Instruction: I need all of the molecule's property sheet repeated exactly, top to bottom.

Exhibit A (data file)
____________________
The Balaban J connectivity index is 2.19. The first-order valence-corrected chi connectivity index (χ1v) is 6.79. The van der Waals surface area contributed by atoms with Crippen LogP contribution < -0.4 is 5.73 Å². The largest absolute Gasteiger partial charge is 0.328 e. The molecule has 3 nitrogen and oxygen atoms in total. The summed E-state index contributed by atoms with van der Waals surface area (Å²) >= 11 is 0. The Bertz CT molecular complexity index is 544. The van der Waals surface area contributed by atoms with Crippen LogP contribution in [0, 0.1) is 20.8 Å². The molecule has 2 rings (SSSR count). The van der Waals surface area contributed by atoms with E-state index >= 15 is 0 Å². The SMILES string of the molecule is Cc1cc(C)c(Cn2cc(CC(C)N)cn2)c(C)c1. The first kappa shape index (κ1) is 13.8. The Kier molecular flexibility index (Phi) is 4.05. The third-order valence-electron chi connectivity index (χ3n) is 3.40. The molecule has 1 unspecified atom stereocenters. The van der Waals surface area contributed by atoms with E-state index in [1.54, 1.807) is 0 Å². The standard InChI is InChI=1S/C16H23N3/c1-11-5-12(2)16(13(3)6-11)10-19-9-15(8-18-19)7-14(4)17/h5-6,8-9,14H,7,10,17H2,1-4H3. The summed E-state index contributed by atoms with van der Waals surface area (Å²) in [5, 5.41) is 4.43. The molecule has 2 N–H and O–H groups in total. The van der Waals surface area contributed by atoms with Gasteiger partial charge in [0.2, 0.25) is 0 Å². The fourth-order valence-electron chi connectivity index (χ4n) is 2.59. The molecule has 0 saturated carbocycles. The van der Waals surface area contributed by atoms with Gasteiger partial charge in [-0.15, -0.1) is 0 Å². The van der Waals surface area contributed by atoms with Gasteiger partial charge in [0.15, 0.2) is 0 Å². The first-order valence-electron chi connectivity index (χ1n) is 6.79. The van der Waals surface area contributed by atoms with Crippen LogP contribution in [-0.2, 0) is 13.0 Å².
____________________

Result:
The Balaban J connectivity index is 2.19. The first-order valence-corrected chi connectivity index (χ1v) is 6.79. The van der Waals surface area contributed by atoms with Crippen LogP contribution < -0.4 is 5.73 Å². The largest absolute Gasteiger partial charge is 0.328 e. The molecule has 3 nitrogen and oxygen atoms in total. The summed E-state index contributed by atoms with van der Waals surface area (Å²) >= 11 is 0. The Bertz CT molecular complexity index is 544. The van der Waals surface area contributed by atoms with Crippen LogP contribution in [0, 0.1) is 20.8 Å². The molecule has 2 rings (SSSR count). The van der Waals surface area contributed by atoms with E-state index >= 15 is 0 Å². The SMILES string of the molecule is Cc1cc(C)c(Cn2cc(CC(C)N)cn2)c(C)c1. The first kappa shape index (κ1) is 13.8. The Kier molecular flexibility index (Phi) is 4.05. The third-order valence-electron chi connectivity index (χ3n) is 3.40. The molecule has 1 unspecified atom stereocenters. The van der Waals surface area contributed by atoms with E-state index in [1.54, 1.807) is 0 Å². The standard InChI is InChI=1S/C16H23N3/c1-11-5-12(2)16(13(3)6-11)10-19-9-15(8-18-19)7-14(4)17/h5-6,8-9,14H,7,10,17H2,1-4H3. The summed E-state index contributed by atoms with van der Waals surface area (Å²) in [5, 5.41) is 4.43. The molecule has 2 N–H and O–H groups in total. The van der Waals surface area contributed by atoms with Gasteiger partial charge in [0.2, 0.25) is 0 Å². The fourth-order valence-electron chi connectivity index (χ4n) is 2.59. The molecule has 0 saturated carbocycles. The van der Waals surface area contributed by atoms with Gasteiger partial charge in [-0.15, -0.1) is 0 Å². The van der Waals surface area contributed by atoms with Gasteiger partial charge in [0.15, 0.2) is 0 Å². The first-order valence-electron chi connectivity index (χ1n) is 6.79. The van der Waals surface area contributed by atoms with Crippen LogP contribution in [-0.2, 0) is 13.0 Å².